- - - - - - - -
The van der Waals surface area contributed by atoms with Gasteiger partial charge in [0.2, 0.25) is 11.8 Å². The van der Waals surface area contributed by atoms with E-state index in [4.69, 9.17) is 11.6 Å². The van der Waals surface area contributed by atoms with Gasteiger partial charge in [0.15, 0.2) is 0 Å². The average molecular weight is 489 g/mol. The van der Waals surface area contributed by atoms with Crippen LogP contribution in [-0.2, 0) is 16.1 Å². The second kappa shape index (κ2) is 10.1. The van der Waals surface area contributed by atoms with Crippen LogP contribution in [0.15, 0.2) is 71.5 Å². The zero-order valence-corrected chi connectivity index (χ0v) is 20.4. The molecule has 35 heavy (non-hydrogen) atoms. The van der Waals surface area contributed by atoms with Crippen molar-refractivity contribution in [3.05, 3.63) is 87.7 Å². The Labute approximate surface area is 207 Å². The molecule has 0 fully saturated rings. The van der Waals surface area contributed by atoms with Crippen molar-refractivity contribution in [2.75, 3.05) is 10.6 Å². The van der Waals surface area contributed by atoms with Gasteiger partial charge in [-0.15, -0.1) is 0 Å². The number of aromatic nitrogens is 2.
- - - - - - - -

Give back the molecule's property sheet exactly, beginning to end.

The van der Waals surface area contributed by atoms with Gasteiger partial charge in [0.2, 0.25) is 11.8 Å². The van der Waals surface area contributed by atoms with E-state index in [4.69, 9.17) is 11.6 Å². The van der Waals surface area contributed by atoms with Gasteiger partial charge in [0.15, 0.2) is 0 Å². The average molecular weight is 489 g/mol. The van der Waals surface area contributed by atoms with Crippen LogP contribution in [-0.2, 0) is 16.1 Å². The second kappa shape index (κ2) is 10.1. The van der Waals surface area contributed by atoms with Crippen LogP contribution in [0.15, 0.2) is 71.5 Å². The zero-order valence-corrected chi connectivity index (χ0v) is 20.4. The molecule has 35 heavy (non-hydrogen) atoms. The van der Waals surface area contributed by atoms with Crippen molar-refractivity contribution in [3.05, 3.63) is 87.7 Å². The Labute approximate surface area is 207 Å². The molecule has 0 fully saturated rings. The van der Waals surface area contributed by atoms with Crippen molar-refractivity contribution in [2.75, 3.05) is 10.6 Å². The van der Waals surface area contributed by atoms with Gasteiger partial charge in [-0.15, -0.1) is 0 Å². The number of aromatic nitrogens is 2.